Tuesday, July 22, 2014

POBB: July 18, 2014

Pick of the Brown Bag
July 18, 2014
Ray Tate

The Pick of the Brown Bag is saddened by the loss of James Garner who entertained throughout his acting career by playing up intellect over martial prowess.  Whether tricking Bruce Lee's agitated henchman to his doom as Philip Marlowe, outwitting Nazis in The Great Escape, swindling card sharks as Bret Maverick or bringing down the very foundations of criminal enterprises as Jim Rockford, James Garner always was a delight.

It's a short week in The Pick of the Brown Bag.  This isn't a reflection of the quality of the comic books, just the quantity.  On the docket, the penultimate issue of Legendary, the second issue of Princess Ugg, the current issues of Red Hood and the Outlaws and The Simpsons, the kick off to new Batman event Robin Rises and the relaunch of the Teen Titans.

Many writers admired Sherlock Holmes and his creator Sir Arthur Conan Doyle.  Some even tried to write homage to the grandmaster and the great detective with their own pastiches.  One such person was August Derelith the progenitor of Solar Pons.  Writer Peter Tomasi is Grant Morrison's August Derelith.  Batman and Robin was the goto title for readers that longed for Morrison's version of Batman and Robin.

Morrison's Robin was Damien, the son of Batman and Talia, daughter of Ra's Al Ghul.  I say was because this happened to the little fellow.


Until a friend corrected my misconception, I assumed Damien to be the legitimate child of Batman and Talia from Mike W. Barr's and Jerry Bingham's Son of the Demon.  At the end of the book, Talia gives the child up for adoption, but I figured she just retrieved him.  I should have known better.  Comics rarely opts for the easy way out.

Ra's Married Batman to His Daughter in DC Special #15: Batman Spectacular

Damien's birth, while still demanding Batman and Talia consummate their marriage, for some reason also involved test tubes.  Damien definitely was not Barr's and Bingham's spawn.

Robin for me will always be Dick Grayson.  I never cared about Damien because he just seemed like a shoehorn character.  I never read about him either since most of his adventures occurred with Dick Grayson assuming the mantle of the Batman when Batman died, which I thought was a cheap trick and/or "Prodigal" remix.

I don't think Final Crisis counts in the new 52.  However, the moment, that is Batman's death, still works.  Darkseid just felt petty one day, opened a Boom Tube and tried to kill Batman as an example for the Justice League.  They still only met during the Justice League's debut and not since.  Batman's waltz through time and space also still works since he could have packed umpteen years and still only be gone a day.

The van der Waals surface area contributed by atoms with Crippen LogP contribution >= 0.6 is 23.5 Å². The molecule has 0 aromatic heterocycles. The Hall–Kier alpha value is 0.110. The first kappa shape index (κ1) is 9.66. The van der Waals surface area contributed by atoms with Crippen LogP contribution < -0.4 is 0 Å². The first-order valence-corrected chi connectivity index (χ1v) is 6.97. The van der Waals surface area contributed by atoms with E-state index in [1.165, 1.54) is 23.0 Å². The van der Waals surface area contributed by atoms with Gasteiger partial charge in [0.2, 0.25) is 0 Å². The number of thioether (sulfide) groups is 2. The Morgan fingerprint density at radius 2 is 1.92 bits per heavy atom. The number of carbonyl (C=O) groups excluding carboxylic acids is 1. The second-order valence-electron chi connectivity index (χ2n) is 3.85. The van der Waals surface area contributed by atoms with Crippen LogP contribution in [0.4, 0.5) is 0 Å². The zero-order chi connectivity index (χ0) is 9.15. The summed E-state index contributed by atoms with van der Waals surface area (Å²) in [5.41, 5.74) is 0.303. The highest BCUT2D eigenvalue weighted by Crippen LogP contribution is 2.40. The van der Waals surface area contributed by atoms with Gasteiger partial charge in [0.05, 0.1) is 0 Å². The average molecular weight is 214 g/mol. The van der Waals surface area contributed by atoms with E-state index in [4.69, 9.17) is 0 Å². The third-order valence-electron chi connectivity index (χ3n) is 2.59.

I started reading Batman and Robin when it dropped the latter sobriquet and became a defacto Brave and Bold series, centering on Batman teaming up with the all-stars of the new DCU.  The thing about Batman and Robin is that it still resonated with the tyke's presence.  For me Damien served better as memento mori than as yet another Robin to cram into a burgeoning timeline.

Batman lost it big time when Robin died.  He decided that he lived in a superhero world, and it was about time that he started using superhero means to resurrect his son.  

He set on a quest that alienated him from the Batman Family and seriously pissed off Frankenstein, whom he dissected in order to discover the secret of eternal life.  

Batman finally accepted Damien's death as he received therapy from fighting the crime of the surviving McKillin twin and Two-Face.  Of course, it can't end with Batman reasonably content.
Ra's Al Ghul, Damien's grandfather remember, turned up and stole Damien's and Talia's bodies.  Ra's intended to resurrect both his legacies in Lazarus Pits.  Why didn't Batman use Lazarus Pits? That's a good question.  I suppose because continued exposure to the Pits' elements degrades the recipient's sanity.  Of course back in the day, it was a temporary condition, but I won't quibble.  Let's just accept that Batman had a very good reason for not wanting to resurrect his son in a Lazarus Pit.

The past eight or nine issues detailed Batman's hunt for Ra's Al Ghul and his son's body.  During this time, he met up with old friends such as Aquaman, Wonder Woman and--uh-oh--Frankenstein.  Fortunately, the eloquent creature of science was receptive to Batman's cause.  He threw in with the Dark Knight and some put upon Yeti.  Sentences like that codify why I love comic books.

For this special issue, Tomasi and artist Andy Kubert recap, economically I may add, and transport the reader to the story proper in which Batman, Ra's Al Ghul, Frankenstein and accompanying League of Assassin goons contend against a revamped villain and his army.  I hesitate to refer to him as a Big Bad, since he works for one, but he is no mean threat.  As it turns out, Ra's Al Ghul's method for resurrecting his grandson Damien required something besides a functional Lazarus Pit.

The Chaos Shard goes all the way back to the beginning of Batman and Superman, where the duo take a tour of earth-two before losing their memories of the journey.  The Little Bad wants the shard.  This also for some reason requires his snatching Damien's sarcophagus.  Way to get on Batman's bad side.  Batman may have turned over the Chaos Shard just to get it off the planet, but he has gone through hell to get Damien's body back.  If you think a cadre of plug-uglies is going to get in his way, think again.

I'm not going to lie.  Robin Rises isn't perfect.  The plot frequently threatens to collapse under its own weight. Tomasi's not above using contrivances and McGuffins.  Yet, it's hard not to recommend something that tries so hard to entertain, uses obscure but recent continuity and puts together such an odd team-up that you cannot help but grin.

Tim Drake, the Red Robin, orchestrates a daring rescue in the relaunch of Teen Titans.  Writer Will Pfeifer kicks off the newest volume with a school bus hijacking.  Bad news for the terrorists.  Wonder Girl happens to be in the vicinity.

In the new 52, Wonder Girl is still Cassie Sandsmark, but other than being blonde, she shares nothing with the John Byrne sidekick.  Brian Azzarello revealed early in his run of Wonder Woman that Diana is actually the biological daughter of Zeus and Hippolyte.  The whole molding out of clay origin was a lie.  Wonder Girl is Zeus' grandchild.  The daughter of a human mother and Lennox, Wonder Woman's demigod brother also introduced in Wonder Woman.